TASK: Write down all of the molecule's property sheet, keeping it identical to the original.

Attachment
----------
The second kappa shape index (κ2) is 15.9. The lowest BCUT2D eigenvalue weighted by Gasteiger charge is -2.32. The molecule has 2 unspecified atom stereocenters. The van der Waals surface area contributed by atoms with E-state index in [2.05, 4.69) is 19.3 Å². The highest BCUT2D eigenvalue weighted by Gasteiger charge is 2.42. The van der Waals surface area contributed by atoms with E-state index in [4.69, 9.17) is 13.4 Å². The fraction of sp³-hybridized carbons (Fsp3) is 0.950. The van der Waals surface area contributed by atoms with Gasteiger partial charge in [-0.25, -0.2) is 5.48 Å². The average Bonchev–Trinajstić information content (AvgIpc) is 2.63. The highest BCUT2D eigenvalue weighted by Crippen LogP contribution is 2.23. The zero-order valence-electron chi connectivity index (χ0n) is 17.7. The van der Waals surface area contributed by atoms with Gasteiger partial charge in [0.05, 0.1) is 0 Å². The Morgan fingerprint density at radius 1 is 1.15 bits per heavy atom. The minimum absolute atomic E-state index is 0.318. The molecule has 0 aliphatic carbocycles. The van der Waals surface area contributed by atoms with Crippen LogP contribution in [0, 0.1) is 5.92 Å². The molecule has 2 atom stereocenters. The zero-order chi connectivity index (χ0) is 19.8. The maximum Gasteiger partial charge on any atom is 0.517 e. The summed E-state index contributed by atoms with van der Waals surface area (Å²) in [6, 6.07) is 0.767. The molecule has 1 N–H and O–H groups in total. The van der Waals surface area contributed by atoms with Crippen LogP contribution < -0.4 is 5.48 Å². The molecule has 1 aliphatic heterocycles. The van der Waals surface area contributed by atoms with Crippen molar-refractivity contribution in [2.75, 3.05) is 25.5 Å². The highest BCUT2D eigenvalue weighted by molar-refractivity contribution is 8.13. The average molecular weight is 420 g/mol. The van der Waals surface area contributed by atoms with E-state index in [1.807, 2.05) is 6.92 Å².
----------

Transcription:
The second kappa shape index (κ2) is 15.9. The lowest BCUT2D eigenvalue weighted by Gasteiger charge is -2.32. The molecule has 2 unspecified atom stereocenters. The van der Waals surface area contributed by atoms with E-state index in [2.05, 4.69) is 19.3 Å². The highest BCUT2D eigenvalue weighted by Gasteiger charge is 2.42. The van der Waals surface area contributed by atoms with E-state index in [4.69, 9.17) is 13.4 Å². The fraction of sp³-hybridized carbons (Fsp3) is 0.950. The van der Waals surface area contributed by atoms with Gasteiger partial charge in [-0.25, -0.2) is 5.48 Å². The average Bonchev–Trinajstić information content (AvgIpc) is 2.63. The highest BCUT2D eigenvalue weighted by Crippen LogP contribution is 2.23. The zero-order valence-electron chi connectivity index (χ0n) is 17.7. The van der Waals surface area contributed by atoms with Gasteiger partial charge in [0.05, 0.1) is 0 Å². The Morgan fingerprint density at radius 1 is 1.15 bits per heavy atom. The minimum absolute atomic E-state index is 0.318. The molecule has 0 aliphatic carbocycles. The van der Waals surface area contributed by atoms with Crippen LogP contribution in [0, 0.1) is 5.92 Å². The molecule has 2 atom stereocenters. The zero-order chi connectivity index (χ0) is 19.8. The maximum Gasteiger partial charge on any atom is 0.517 e. The summed E-state index contributed by atoms with van der Waals surface area (Å²) in [6, 6.07) is 0.767. The molecule has 1 N–H and O–H groups in total. The van der Waals surface area contributed by atoms with Crippen LogP contribution < -0.4 is 5.48 Å². The molecule has 1 aliphatic heterocycles. The van der Waals surface area contributed by atoms with Crippen molar-refractivity contribution in [2.75, 3.05) is 25.5 Å². The highest BCUT2D eigenvalue weighted by molar-refractivity contribution is 8.13. The average molecular weight is 420 g/mol. The van der Waals surface area contributed by atoms with E-state index in [1.807, 2.05) is 6.92 Å².